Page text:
What if you could turn back the hands of the clock … on your own hands? Erase those age spots? Shrink those lumpy veins? “A lot of people are now aware of all the things they can do with their faces,” says Dr. Robert Weiss, an associate professor of dermatology at Johns Hopkins Hospital and a practicing dermatologist at the Maryland Laser, Skin and Vein Institute in Hunt Valley. “Then they look down at their hands and think, ‘That doesn’t match.’”
Weiss has been performing age-erasing hand treatments for more than 15 years, but his rolls have sharply increased in the past few years. In 2005, he performed about 2,000 procedures to remove age or sun spots, and he did roughly 40 treatments to collapse veins, called sclerotherapy, up from only five to 10 in recent years. He expects that number to reach 200 in 2006.
Weiss attributes the recent popularity of hand treatments to procedures that are quicker and less painful than in the past. He used to use chemical peels to remove age spots, which required as many as five treatments. When the technology progressed, he used lasers, but even then he could only zap a few at a time. Now, with intense pulsed light called photorejuvenation, he is able to “refinish” the whole back of the hand in two minutes, and 90 percent of patients only need one treatment. (The cost is between $275 and $600 per treatment, depending how far up the arm clients want to treat.)
To treat prominent veins on the backs of hands (also typically caused by sun exposure, which damages the vein walls and causes the breakdown of soft tissue around the veins), Weiss injects a solution recently approved by the FDA, called Sotradecol (sodium tetradecyl sulfate). As it enters the vein, the solution temporarily displaces the blood and causes a gentle irritation to the vein’s inner lining. When the blood returns, it’s trapped in the treated veins, and then the body gradually absorbs the trapped blood, shrinking the veins in the process. As opposed to older solutions, Sotradecol foams up to almost shaving-cream consistency, which allows for very precise distribution when injected into the vein. (The cost is $250 to $350, depending on number of veins.)
Jody of Bel Air, recently underwent both the sclerotherapy and the photorejuvenation on her hands. “I work with the public, at a desk, and my hands are very visible,” she says. “I think they look 20 years older than the rest of my body and my face. … Gardening and everything has really aged them through the years. So I wanted to make them look more in sync with the rest of my body.” She says the pain was “very tolerable;” the needle for the sclerotherapy felt like “nothing more than a pin prick.”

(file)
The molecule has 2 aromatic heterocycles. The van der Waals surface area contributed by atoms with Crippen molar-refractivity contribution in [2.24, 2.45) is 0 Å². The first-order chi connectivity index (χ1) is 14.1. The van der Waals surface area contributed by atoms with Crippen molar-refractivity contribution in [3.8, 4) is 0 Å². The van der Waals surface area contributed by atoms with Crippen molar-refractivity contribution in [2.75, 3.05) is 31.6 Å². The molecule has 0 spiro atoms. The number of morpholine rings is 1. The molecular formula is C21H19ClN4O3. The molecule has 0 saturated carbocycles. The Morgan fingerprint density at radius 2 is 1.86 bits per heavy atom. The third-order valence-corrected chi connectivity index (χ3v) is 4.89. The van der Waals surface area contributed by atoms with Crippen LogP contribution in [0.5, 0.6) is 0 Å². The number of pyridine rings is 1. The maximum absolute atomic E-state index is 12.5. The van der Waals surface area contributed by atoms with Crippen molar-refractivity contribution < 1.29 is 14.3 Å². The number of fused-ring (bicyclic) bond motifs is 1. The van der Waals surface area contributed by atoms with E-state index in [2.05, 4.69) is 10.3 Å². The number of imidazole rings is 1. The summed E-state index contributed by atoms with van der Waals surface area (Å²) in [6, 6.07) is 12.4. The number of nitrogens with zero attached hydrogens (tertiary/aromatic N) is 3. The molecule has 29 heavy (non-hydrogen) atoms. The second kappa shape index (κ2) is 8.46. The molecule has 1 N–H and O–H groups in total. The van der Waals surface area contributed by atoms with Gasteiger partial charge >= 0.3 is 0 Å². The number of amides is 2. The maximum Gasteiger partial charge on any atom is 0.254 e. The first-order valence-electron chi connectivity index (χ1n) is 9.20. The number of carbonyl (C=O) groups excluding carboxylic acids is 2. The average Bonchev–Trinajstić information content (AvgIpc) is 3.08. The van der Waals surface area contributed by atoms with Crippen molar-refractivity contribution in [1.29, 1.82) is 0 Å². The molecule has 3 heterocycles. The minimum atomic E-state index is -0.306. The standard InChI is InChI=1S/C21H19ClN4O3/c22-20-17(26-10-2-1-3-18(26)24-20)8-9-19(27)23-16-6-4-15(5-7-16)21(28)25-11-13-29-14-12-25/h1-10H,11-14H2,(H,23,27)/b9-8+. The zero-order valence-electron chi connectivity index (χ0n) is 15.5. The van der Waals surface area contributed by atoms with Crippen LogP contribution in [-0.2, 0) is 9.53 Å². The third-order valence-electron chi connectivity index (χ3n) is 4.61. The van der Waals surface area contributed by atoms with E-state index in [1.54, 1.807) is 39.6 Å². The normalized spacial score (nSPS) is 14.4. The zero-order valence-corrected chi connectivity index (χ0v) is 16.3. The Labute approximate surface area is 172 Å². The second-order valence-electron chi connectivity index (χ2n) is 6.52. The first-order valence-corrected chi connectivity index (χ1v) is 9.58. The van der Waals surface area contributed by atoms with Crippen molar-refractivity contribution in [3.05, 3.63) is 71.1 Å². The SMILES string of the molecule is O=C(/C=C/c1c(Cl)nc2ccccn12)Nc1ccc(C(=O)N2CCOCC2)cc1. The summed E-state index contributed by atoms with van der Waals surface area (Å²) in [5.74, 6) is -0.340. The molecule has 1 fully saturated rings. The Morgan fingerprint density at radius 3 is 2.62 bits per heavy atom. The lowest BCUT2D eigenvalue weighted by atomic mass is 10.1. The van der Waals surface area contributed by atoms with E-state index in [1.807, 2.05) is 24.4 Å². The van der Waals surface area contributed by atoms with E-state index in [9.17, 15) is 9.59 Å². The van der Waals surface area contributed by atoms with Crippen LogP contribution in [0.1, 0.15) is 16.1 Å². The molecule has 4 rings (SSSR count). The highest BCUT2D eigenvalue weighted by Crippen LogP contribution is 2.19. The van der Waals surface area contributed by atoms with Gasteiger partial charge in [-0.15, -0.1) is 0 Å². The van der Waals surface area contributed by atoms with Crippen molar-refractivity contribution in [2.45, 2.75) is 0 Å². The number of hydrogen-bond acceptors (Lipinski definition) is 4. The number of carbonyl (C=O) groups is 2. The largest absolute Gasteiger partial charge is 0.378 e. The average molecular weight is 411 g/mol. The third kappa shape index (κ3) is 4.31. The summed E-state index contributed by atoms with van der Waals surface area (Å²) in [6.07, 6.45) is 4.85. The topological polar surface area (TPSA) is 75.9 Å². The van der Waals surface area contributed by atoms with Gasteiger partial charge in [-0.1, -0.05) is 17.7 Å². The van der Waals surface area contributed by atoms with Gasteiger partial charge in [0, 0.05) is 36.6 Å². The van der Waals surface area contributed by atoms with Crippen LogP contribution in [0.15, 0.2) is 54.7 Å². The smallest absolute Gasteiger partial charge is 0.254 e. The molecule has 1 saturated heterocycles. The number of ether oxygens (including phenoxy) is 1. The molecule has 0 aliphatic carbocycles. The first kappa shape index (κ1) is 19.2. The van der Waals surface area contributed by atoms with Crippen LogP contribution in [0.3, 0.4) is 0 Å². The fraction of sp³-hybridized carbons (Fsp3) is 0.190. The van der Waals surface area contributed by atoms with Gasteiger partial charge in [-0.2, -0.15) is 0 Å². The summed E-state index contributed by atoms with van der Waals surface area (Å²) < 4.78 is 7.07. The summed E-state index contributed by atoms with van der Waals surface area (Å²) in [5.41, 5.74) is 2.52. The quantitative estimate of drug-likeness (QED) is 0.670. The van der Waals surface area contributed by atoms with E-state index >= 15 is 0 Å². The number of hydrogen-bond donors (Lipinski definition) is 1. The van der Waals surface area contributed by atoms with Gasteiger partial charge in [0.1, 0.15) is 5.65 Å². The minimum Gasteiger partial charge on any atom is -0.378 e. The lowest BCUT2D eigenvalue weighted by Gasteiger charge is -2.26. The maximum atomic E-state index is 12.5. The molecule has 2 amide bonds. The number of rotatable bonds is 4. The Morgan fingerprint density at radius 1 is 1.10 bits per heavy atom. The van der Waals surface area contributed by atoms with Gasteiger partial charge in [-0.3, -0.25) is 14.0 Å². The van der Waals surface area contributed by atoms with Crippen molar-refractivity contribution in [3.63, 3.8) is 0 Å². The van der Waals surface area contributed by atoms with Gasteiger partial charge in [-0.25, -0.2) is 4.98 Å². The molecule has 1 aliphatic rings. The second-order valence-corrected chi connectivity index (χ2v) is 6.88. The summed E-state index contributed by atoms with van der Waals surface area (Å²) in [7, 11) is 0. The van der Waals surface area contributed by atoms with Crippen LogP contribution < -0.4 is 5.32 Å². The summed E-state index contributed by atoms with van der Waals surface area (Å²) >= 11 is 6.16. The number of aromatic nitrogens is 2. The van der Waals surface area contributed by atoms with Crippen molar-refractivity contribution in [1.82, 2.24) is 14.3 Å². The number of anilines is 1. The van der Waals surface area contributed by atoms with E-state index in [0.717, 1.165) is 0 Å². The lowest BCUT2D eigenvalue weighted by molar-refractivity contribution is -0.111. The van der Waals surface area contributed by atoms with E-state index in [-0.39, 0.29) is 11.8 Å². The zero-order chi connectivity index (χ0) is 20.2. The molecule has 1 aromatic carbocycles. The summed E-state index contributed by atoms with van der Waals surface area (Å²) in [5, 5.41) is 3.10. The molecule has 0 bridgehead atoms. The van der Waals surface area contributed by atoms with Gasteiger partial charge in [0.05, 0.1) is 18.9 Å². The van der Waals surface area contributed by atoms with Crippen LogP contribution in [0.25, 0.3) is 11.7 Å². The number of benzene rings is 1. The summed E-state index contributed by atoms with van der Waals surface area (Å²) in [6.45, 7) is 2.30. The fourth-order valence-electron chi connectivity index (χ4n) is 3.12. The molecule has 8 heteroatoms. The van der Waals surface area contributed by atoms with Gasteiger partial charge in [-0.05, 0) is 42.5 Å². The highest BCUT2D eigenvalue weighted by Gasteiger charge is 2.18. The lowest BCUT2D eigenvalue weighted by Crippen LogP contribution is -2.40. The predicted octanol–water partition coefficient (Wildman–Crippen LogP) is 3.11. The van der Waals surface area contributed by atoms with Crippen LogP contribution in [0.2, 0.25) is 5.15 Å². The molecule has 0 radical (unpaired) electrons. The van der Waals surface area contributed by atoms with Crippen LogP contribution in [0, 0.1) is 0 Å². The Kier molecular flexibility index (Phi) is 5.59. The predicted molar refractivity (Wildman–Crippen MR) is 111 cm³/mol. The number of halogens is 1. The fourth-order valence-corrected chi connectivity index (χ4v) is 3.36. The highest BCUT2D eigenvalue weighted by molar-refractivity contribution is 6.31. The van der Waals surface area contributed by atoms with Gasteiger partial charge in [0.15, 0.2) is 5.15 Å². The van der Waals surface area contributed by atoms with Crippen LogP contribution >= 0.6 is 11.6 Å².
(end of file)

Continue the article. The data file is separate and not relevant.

Dr. Debra Bailey and her colleagues at the Annapolis Dermatology Center also use photorejuvenation to treat spots on hands. The day after treatment, the spots scab over, and in seven to 10 days, fall off, leaving skin smoother and spots less noticeable. Since the procedure stimulates collagen, in about four to six months the patient will “see the skin thickening and the texture and quality will be smoother, with less wrinkling,” says Bailey. (Cost: $510 for three treatments, or $200 for one.) Bailey says there is minimal discomfort at the time of treatment, best described as a “rubber band snap.”
Annapolis Dermatology Center also offers cryotherapy, in which spots are frozen off with liquid nitrogen (cost: $125). Bailey recommends this for patients who want to remove a few spots, but aren’t worried about wrinkles, vessels or veins.
An additional vein-shrinking option available from many dermatologists is a laser fiber method, but Weiss recommends this only for very large varicose veins, most often occurring in the legs, that need a good deal of heat inside the veins to shrink them. “Sclerotherapy injections are more gentle and painless for the size of the ropy veins on the backs of the hands,” he says. For patients who do choose the laser fiber, he recommends using a “cooler” wavelength called CoolTouch, which targets water and not blood like the other laser fiber methods, and generates less heat inside the vein.
Dr. Barbara Honig of Owings Mills, another local dermatologist seeing the recent upswing in demand for hand procedures, says she saw about 200 patients last year who wanted spot removal on their hands, which she treats with cryotherapy. (Cost varies depending on number of lesions, but starts at $100.) She treats veins with Cool- Glide lasers, which deliver pulses of light energy into the vein, destroying it and redirecting the blood flow to veins that are deeper below the surface.
Overall, the feedback Weiss has received has been very positive. “Most patients appreciate looking down at their hands and seeing tiny, normal veins instead of ropylooking ones,” he says. “Baby boomers are continuing to work and the average age of workers is increasing.” So the desire to look good for the workplace and feel confident when shaking hands is a concern of many older professionals. “I feel less self-conscious now,” confirms Jody.
With all of these choices, the new agedefying procedures are the best thing to happen to hands since the manicure.
Beth Plambeck is a free-lance writer and editor living in Baltimore.
Robert A. Weiss, M.D. Dermatology Associates/ Maryland Laser, Skin and Vein Institute, 54 Scott Adam Road, Hunt Valley, 410-666-3960, http://www.dabaltimore.com
Debra Bailey, M.D. Annapolis Dermatology Center, 71 Old Mill Bottom Road North, Suite 300, Annapolis, 410-268-3887
Barbara Honig, M.D. 21 Crossroads Drive, Owings Mills, 410-356-0171 American Academy of Dermatology http://www.aad.org.